By Ebunoluwa Sessou
Experts in the construction industry have accused members of Lagos State House of Assembly of breaking the law, saying it is wrong for them to create a new Bill to regulate real estate operations in the state.
The accusation came during a public hearing on the Bill entitled; “Lagos State Real Estate Regulatory Authority” which went through public hearing recently at the Assembly pavilion.
A lawyer, Mr Olukayode Olatunji, in his comment faulted the Assembly for holding the public hearing, saying issues relating to who has the right to control real estate in the state was before a court of law already.
“There is a court order on this matter. The House of Assembly should not waste time with the public hearing. We are in court and we must respect the law. We are lawmakers, so we should not break the law,” he said.
Also speaking, a professor from the University of Lagos, Professor Martins Dada wanted the house to define what was meant by real estate transaction, adding that one problem should not be created by trying to solve another one.
“The House should consider ways to grow the economy and not jeopardise people’s efforts by creating an unfriendly environment around their businesses”, he said.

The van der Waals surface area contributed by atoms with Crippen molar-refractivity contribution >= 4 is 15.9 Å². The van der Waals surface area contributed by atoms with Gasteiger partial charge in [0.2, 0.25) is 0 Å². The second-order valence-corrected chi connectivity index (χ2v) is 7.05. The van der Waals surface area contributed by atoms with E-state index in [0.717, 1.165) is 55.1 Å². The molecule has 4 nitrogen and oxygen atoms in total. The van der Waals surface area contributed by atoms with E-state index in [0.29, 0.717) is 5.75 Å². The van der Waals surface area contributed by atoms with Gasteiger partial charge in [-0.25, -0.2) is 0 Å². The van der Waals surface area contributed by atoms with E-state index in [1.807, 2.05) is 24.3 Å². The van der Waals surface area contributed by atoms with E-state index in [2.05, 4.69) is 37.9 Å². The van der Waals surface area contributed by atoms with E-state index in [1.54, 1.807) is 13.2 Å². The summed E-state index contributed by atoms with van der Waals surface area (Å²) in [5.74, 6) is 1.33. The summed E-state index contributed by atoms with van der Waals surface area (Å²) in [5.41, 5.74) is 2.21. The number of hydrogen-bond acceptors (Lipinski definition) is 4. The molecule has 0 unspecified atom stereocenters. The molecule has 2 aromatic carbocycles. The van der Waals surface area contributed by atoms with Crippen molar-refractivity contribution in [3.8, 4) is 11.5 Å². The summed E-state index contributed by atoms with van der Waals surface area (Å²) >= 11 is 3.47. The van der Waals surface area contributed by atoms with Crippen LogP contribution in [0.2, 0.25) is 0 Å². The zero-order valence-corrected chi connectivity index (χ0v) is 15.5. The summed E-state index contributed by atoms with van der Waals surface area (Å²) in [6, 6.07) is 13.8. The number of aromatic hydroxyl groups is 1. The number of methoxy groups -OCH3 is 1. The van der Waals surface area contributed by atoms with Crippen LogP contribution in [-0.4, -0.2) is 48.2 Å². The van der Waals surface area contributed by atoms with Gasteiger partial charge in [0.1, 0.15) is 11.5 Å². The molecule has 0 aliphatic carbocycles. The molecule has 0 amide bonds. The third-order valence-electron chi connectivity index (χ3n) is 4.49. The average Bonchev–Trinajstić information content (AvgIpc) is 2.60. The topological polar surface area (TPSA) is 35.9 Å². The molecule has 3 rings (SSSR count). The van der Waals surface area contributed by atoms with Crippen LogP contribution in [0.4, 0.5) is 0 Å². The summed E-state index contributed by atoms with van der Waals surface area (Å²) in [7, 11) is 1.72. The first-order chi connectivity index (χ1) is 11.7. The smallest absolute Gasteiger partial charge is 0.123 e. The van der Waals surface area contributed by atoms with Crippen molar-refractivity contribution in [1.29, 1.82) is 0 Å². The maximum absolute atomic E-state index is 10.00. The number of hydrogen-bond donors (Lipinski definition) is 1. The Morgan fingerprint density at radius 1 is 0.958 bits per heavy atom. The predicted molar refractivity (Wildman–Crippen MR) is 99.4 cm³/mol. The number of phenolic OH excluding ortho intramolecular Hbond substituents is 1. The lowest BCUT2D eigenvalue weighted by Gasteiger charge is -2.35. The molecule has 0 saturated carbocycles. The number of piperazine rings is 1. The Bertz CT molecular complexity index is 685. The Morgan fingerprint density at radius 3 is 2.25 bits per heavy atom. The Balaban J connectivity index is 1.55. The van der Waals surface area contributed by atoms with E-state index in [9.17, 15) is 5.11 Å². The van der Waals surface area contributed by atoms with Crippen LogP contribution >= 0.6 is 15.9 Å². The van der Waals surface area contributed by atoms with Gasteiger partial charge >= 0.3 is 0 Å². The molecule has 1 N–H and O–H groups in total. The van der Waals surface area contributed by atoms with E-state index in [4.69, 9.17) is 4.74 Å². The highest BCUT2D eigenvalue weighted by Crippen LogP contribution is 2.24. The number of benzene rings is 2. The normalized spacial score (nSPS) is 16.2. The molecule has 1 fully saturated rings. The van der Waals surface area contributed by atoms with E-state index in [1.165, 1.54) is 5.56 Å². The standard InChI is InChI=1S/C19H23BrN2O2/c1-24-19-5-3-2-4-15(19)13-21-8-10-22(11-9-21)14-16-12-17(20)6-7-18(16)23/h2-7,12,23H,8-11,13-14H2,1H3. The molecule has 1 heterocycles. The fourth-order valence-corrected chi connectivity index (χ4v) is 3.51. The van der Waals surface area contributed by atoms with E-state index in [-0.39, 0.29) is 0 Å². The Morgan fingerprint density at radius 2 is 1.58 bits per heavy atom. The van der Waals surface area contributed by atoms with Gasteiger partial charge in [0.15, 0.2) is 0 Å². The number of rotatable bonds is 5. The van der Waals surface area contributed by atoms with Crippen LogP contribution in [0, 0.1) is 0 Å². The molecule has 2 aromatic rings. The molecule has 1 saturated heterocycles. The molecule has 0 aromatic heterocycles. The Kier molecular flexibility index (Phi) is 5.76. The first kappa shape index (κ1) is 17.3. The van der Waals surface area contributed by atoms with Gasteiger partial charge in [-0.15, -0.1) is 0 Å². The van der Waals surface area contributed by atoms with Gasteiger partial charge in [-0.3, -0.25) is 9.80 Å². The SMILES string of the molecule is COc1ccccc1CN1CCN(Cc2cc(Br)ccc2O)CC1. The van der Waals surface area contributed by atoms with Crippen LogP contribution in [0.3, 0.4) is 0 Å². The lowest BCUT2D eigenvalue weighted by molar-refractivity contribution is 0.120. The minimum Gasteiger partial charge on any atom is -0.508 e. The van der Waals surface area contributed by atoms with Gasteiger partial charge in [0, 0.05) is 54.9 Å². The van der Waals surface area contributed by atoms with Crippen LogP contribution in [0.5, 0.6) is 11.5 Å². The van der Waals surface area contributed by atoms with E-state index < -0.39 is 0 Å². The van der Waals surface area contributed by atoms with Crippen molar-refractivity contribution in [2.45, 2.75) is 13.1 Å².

In his address, the Chairman of the Committee on Housing, Mr Bisi Yusuff, Alimosho 1, disclosed that the Bill was meant to check the excesses of operators in the real estate industry as well as curb quackery within the sector.
Speaker of the House, Mr Mudashiru Obasa, represented by the Deputy Speaker, Mr Wasiu Eshinlokun-Sanni, said that public hearing is part of the practice of the House before any Bill is passed into Law.
Reviewing the Bill, the Majority Leader of the House, Mr Sanai Agunbiade said that it was divided into 37 sections and that the Regulatory Authority would be headed by a Chairman, who shall be a person of repute and a professional in his area of practice with not less than 15 years of cognate experience.
In his reaction, the National President of Estate Rents and Commission Agents Association of Nigeria, Mr Godwin Alenkhe, said that estate surveyors and valuers were omitted in the composition of the Board and that the Bill was an amendment to the 2007 Law on Real Estate.
Mr. Bolaji Raymond from the Association of Estate Agents in Nigeria said that the Bill did not provide for parallel regulation, adding that penalty should be served for not meeting the requirements for registration.